A river of stars has been spotted flowing through the intergalactic space in a cluster of galaxies approximately 300 million light years away.

Named Giant Coma Stream, the bridge is known as a stellar stream and it’s 1.7 million light-years in length, which is the longest that astronomers have seen. This river is also the first of its kind that has been seen outside of the galaxy.

Streams of stars surround the galaxy NGC 5907, relics of a shredded dwarf galaxy. Dozens of streams have recently been found around the Milky Way
Streams of stars surround the galaxy NGC 5907, relics of a shredded dwarf galaxy; Photo: R. JAY GABANY/COSMOTOGRAPHY

This find is also unique because stellar systems typically don’t last very long in such a dynamic and complex environment as a galaxy cluster. This discovery could be used to study galaxy clusters and dark matter in more detail.

“This giant stream crossed our path by coincidence,” stated observational astrophysicist Javier Román of the University of Groningen in the Netherlands and the University of La Laguna in Spain. “We were studying halos of stars located around large galaxies.”

Stellar streams, which are common in the Milky Way galaxy, are thought to be shredded remnants of dense globular clusters of stars that were pulled apart by tidal forces. They can be difficult to identify, however, because the streams are faint.

Though they can appear faint, modern telescope technology and analytical techniques have made faint objects easier to identify than they were in the past. Román and his colleagues used the 0.7-meter Jeanne Rich Telescope and the 4.2-meter William Herschel Telescope to search for faint structures within the Coma Cluster, a cluster that contains thousands of known galaxies.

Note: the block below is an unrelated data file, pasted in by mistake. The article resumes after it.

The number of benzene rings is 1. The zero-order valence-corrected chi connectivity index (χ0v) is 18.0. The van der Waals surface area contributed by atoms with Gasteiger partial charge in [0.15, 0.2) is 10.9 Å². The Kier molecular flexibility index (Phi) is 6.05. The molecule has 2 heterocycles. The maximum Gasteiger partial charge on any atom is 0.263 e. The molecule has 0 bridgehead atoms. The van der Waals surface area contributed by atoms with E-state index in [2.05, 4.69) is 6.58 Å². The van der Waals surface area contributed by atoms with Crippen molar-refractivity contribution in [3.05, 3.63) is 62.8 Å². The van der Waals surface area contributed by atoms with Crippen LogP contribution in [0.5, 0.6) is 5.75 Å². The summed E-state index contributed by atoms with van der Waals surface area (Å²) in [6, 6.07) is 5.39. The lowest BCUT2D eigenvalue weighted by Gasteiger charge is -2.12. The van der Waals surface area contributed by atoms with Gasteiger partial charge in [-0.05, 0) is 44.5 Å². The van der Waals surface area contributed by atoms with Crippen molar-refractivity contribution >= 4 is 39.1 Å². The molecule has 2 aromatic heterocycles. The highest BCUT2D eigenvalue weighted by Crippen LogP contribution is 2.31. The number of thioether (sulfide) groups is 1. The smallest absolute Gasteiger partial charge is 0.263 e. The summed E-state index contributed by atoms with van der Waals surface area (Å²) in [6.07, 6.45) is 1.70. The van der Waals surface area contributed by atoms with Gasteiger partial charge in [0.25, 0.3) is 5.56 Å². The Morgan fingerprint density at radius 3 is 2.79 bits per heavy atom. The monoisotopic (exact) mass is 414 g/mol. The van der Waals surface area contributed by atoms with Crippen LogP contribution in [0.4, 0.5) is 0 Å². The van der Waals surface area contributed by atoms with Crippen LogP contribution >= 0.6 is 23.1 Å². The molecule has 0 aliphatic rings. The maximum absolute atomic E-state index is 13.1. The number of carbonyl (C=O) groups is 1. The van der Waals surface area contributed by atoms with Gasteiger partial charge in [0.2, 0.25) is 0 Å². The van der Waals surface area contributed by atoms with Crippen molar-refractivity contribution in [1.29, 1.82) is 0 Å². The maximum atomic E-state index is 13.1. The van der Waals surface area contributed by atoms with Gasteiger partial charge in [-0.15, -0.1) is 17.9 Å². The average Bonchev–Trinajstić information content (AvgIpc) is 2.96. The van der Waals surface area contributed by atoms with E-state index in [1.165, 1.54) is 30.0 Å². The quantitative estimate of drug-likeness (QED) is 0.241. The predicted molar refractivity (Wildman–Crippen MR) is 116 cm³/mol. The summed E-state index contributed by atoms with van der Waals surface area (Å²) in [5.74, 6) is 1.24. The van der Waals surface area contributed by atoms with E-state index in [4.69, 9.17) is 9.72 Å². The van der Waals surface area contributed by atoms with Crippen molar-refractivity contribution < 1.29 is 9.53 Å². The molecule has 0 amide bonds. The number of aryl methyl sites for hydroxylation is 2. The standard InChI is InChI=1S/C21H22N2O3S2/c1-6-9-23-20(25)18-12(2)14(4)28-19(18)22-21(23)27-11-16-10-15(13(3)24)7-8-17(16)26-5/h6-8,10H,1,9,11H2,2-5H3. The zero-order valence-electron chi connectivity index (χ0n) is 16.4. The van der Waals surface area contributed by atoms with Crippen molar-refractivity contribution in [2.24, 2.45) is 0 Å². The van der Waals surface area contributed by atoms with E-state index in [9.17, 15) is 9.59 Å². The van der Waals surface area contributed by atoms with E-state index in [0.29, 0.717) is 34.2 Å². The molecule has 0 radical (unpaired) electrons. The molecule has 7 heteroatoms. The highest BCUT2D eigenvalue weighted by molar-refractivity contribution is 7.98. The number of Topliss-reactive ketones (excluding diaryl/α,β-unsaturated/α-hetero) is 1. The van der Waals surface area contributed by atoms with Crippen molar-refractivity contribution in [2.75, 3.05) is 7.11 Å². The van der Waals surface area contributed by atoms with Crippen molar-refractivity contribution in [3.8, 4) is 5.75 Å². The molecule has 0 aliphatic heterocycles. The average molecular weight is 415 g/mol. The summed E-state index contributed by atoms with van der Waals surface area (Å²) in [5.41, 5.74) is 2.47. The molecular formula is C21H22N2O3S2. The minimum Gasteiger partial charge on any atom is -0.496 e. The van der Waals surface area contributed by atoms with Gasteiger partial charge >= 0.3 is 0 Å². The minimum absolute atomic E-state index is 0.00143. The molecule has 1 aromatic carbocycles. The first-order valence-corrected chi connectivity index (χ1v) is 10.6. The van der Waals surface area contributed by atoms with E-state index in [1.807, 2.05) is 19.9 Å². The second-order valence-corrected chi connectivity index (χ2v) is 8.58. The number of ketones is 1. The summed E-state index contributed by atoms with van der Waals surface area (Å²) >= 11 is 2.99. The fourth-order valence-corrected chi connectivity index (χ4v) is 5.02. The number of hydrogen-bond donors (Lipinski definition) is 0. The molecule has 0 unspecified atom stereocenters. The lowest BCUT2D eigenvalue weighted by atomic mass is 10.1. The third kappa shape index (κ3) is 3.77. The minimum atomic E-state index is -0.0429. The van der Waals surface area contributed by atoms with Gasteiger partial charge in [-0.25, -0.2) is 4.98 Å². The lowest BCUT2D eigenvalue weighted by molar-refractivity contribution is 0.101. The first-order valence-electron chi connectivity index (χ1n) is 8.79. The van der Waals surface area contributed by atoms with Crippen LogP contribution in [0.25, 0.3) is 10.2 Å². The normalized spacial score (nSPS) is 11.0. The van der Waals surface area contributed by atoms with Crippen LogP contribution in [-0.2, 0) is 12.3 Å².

The team was originally attempting to study galactic haloes – the diffuse, spherical regions of sparse stars and dark matter that encompass the populated planes of galaxies. Their data unexpectedly revealed the long, extended river of stars between the galaxies of the cluster.

The faint Giant Coma Stream (black streak in center), flowing between galaxies.
The Giant Coma Stream (black streak in the center), flowing between galaxies; Photo: William Herschel Telescope/Román et al

As galaxy clusters are gravitationally chaotic environments, a stellar stream is unexpected to survive long. When they conducted simulations, the team found that these streams can form from a dwarf galaxy pulled apart by the gravity of larger galaxies.

Since the cluster isn’t expected to last long, it’s fortunate that we have the technology at this time in our history to capture the sight of the formation as it continues to be pulled apart. The discovery could help scientists further understand the cluster environment and whether similar structures could form in other clusters.

Researchers are hoping to use larger telescopes to view these conglomerations more closely and gain further insights.

“We would love to observe individual stars in and near the stream and learn more about dark matter,” said astronomer Reynier Peletier of the University of Groningen.